See how easy it is to post and make me write back? I’m so inspired by people actually reading this that I can barely hold back my furor.Well, not quite. I’m in college, and that breaks even the most creative person’s spirit down into bureaucratically overtaxed chunks of exasperation and guilt. Or maybe that’s the Catholic Church. <rimshot> Or not. In any case, that whole ‘classwork’ thing combined with the exasperation (at the least) from the administrative morass that is college is just too much for even the staunchest of creative minds to really, truly, withstand. They (I) can try, but the forces against it (me) are so great and unrelenting that eventually they’ll (I’ll) slip and it will be for good.Example:I was allowed to register for classes today, seeing as to how I’m a third year student. No one told me when any of that was supposed to happen. At all. Or even what I was supposed to do. Maybe that’s my fault as I’ve not talked to a single advisor about scheduling, my degree, or courses to take. I don’t even know what I need to do to declare that I’d want to take a minor in philosophy. I’ll readily admit that I’ve not tried to find out. But I shouldn’t have to search out something as basic as “when do I sign up for classes?” Really. They do everything over email. Why can’t I get a nice little automatic reminder that I can register.</rant #1>Whatever the problem is, I wasn’t even told where to go find the information. The orientation process didn’t cover any of this. I think it’s just assumed that because I’m a student from somewhere else, all colleges work the same way and I just know how to do things. I think that’s a bad assumption. I’m not the only one, I’m guessing.This sort of sould draining, hopeless, crushing environment is almost good for creativity. Many artists (of all kinds, including writers and preformers, as well as visual artists) feed on the negative emotions they have or had. Great works of art often have wide-ranging hoplessness and defeatism depicted in them. Very rarely is the art contemporary with the feelings. The crushing hopelessness breeds not great art, but mediocrity, grey personality, and true, nearly suiicdal, defeatism. After the light emerges from shadow, the world is no longer so bleak and colorless; only then is the art created. It is a catharsis to purge emotion so as to move on.We may be creating better artists in the future, (ostensibly the goal of the art programs) but we are destroying their artistic abilities now, when they are supposed to prove to the world they have them. This is entirely evil. But it makes for a great story, and directly attacks the rather leftist notion of school as the sanctuary of the useless (aka “culture”). Or perhaps not. Regardless, this has been a Friday Rant.And it’s even early.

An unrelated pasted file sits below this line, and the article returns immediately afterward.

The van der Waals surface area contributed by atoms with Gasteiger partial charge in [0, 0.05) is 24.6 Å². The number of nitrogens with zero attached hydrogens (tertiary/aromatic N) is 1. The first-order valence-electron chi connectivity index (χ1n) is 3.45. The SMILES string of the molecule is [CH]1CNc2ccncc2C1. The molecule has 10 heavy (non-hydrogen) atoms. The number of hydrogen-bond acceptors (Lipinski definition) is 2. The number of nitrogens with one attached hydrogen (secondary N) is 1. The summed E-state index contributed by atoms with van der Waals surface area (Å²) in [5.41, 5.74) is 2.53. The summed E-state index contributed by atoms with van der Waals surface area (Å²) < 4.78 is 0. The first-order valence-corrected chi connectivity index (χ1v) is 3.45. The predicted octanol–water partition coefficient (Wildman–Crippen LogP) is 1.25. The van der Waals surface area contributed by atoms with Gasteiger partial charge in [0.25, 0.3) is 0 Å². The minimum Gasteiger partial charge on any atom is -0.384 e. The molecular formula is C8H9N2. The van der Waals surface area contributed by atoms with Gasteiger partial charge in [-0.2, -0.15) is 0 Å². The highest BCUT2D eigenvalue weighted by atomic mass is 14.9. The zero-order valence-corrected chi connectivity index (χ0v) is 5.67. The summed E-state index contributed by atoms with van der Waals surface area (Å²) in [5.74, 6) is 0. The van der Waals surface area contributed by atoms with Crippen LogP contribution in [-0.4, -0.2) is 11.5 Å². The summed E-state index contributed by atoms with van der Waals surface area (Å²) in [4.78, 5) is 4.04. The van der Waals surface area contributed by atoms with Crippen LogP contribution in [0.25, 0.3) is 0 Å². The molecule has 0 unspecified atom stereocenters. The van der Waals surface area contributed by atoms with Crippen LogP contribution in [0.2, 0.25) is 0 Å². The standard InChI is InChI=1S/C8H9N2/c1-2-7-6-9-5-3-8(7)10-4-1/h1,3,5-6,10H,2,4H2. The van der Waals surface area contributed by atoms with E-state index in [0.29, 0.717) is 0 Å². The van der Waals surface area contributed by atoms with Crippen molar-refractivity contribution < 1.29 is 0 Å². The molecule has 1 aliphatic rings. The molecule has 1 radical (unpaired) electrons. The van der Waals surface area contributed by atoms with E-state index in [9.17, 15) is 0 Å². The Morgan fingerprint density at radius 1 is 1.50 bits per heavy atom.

Note: This entry imported via Facebook's Note feature from my old website, much is expected to be broken.